The European Court of Human Rights (“ECHR”) recently upheld a decision of the Ukrainian courts not to order an article about the wartime “Death Match” to be amended. The case was brought by a Ukrainian who believed that the content of the newspaper article relating to the “death match” discredited his father, thus impacting him and his family’s reputation.
Putistin’s father, Mikhail Putistin, was a Dynomo Kyiv footballer and one of a number of former professional players who lined out for FC Start in a game that became known as the ‘Death Match’ on 9 August 1942. The team he played for was created after the old league was disintegrated due to the war. The new league was made up of German forces and the team Putistin’s father played on faced, Flakelf, the German Luftwaffe team. Against the odds, the Ukrainians beat the German team 5-3. Although they had won their previous six games, Flakelf were the strongest opposition the Germans had on offer. According to the court, the team allegedly suffered reprisals as a result of their victory. Some were sent to a local concentration camp, where four of them were executed.
On the match’s 60th Year Anniversary, the newspaper, Komsomolska Pravda, published an article entitled “The Truth about the Death Match”. The piece appeared beside a picture of the match poster from 1942 which contained the names of the players, including Mikhail Putistin. However, the names were not legible for readers. During the interview, the producer said there were only four players who had worked for the bakery and they were the ones that were executed. Those names were listed in a separate part of the article. It did not include the name Mikhail Putistin. Other players were said to have worked in the police and collaborated with the Gestapo.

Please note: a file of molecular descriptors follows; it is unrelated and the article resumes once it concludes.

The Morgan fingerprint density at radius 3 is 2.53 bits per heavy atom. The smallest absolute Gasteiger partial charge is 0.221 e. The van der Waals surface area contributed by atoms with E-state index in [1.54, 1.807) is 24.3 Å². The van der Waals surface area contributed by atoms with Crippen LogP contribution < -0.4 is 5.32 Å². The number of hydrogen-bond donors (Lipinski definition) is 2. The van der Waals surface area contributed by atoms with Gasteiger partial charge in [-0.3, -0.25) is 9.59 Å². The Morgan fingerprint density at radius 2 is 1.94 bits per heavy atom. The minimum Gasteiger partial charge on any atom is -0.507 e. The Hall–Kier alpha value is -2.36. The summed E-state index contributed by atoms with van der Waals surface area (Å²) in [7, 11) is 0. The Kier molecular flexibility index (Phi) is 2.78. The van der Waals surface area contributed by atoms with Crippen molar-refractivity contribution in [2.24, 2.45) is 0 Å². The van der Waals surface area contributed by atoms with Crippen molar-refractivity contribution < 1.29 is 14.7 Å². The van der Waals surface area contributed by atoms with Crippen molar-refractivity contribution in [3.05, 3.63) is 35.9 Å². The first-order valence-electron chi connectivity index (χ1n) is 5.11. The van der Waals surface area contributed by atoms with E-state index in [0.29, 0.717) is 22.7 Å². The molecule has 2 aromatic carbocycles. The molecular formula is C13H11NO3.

Later that year, Vladlen Putistin sued the newspaper and the journalist, hoping for a retraction. He claimed that the article suggested that his father had collaborated with the occupying police and Gestapo. The Ukranian court said in December 2001 that Putistin was not directly affected by the publication. It said that his father was not named in the text and it was not possible to read his name on the photograph of the match poster. The ruling was upheld on appeal in March and November 2002.
The ECHR ruled, although not final, that “courts might sometimes be required to protect the reputation of the deceased.” It also set out a test that the reputation of a deceased member of a person’s family might affect that person’s life and private identity, “if there was a sufficiently close link between the person affected and the general reputation of his or her family.” They claimed that Putistin was only “remotely affected” by the publication because it did not mention his father’s name. Further, it also did not claim that his father was a collaborator. The court “struck a fair balance between the applicant’s right to respect for his private life, and the right of the newspaper and journalist to freedom of expression.”
Do you think that the ECHR ruled correctly? Should there be a more lenient or stringent test used in determining in determining whether the reputation of a deceased family member affects one’s person live and identity? Do you think that Putistin connection was only “remotely affected”?